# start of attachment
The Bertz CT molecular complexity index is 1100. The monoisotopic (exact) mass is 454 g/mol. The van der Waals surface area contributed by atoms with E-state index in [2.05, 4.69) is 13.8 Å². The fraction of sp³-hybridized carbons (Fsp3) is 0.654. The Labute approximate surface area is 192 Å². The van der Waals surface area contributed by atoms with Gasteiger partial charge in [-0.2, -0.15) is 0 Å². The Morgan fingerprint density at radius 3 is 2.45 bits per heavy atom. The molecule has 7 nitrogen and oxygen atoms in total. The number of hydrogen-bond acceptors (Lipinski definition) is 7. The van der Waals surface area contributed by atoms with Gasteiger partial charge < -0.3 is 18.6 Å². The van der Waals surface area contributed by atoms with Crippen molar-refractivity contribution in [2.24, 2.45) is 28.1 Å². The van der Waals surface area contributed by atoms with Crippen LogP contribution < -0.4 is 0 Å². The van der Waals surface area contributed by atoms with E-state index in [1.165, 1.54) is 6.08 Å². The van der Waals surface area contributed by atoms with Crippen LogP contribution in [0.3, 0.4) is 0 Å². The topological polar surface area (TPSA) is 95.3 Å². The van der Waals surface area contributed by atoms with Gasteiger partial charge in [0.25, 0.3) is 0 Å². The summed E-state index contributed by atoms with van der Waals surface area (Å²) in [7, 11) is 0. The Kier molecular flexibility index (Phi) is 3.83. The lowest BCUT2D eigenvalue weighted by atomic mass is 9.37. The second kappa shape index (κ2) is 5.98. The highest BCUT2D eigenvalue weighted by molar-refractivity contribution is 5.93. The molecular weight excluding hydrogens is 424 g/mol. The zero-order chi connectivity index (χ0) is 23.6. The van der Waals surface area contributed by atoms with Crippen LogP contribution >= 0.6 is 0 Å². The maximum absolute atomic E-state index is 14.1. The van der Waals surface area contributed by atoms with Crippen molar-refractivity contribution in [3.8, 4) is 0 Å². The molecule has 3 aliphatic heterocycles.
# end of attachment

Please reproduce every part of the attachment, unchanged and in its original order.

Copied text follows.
The Bertz CT molecular complexity index is 1100. The monoisotopic (exact) mass is 454 g/mol. The van der Waals surface area contributed by atoms with E-state index in [2.05, 4.69) is 13.8 Å². The fraction of sp³-hybridized carbons (Fsp3) is 0.654. The Labute approximate surface area is 192 Å². The van der Waals surface area contributed by atoms with Gasteiger partial charge in [-0.2, -0.15) is 0 Å². The Morgan fingerprint density at radius 3 is 2.45 bits per heavy atom. The molecule has 7 nitrogen and oxygen atoms in total. The number of hydrogen-bond acceptors (Lipinski definition) is 7. The van der Waals surface area contributed by atoms with Gasteiger partial charge < -0.3 is 18.6 Å². The van der Waals surface area contributed by atoms with Crippen molar-refractivity contribution in [2.24, 2.45) is 28.1 Å². The van der Waals surface area contributed by atoms with Crippen LogP contribution < -0.4 is 0 Å². The van der Waals surface area contributed by atoms with E-state index in [1.165, 1.54) is 6.08 Å². The van der Waals surface area contributed by atoms with Crippen LogP contribution in [0.3, 0.4) is 0 Å². The topological polar surface area (TPSA) is 95.3 Å². The van der Waals surface area contributed by atoms with Gasteiger partial charge in [0.25, 0.3) is 0 Å². The summed E-state index contributed by atoms with van der Waals surface area (Å²) in [7, 11) is 0. The Kier molecular flexibility index (Phi) is 3.83. The lowest BCUT2D eigenvalue weighted by atomic mass is 9.37. The second kappa shape index (κ2) is 5.98. The highest BCUT2D eigenvalue weighted by molar-refractivity contribution is 5.93. The molecular weight excluding hydrogens is 424 g/mol. The zero-order chi connectivity index (χ0) is 23.6. The van der Waals surface area contributed by atoms with Crippen LogP contribution >= 0.6 is 0 Å². The maximum absolute atomic E-state index is 14.1. The van der Waals surface area contributed by atoms with Crippen molar-refractivity contribution in [3.8, 4) is 0 Å². The molecule has 3 aliphatic heterocycles.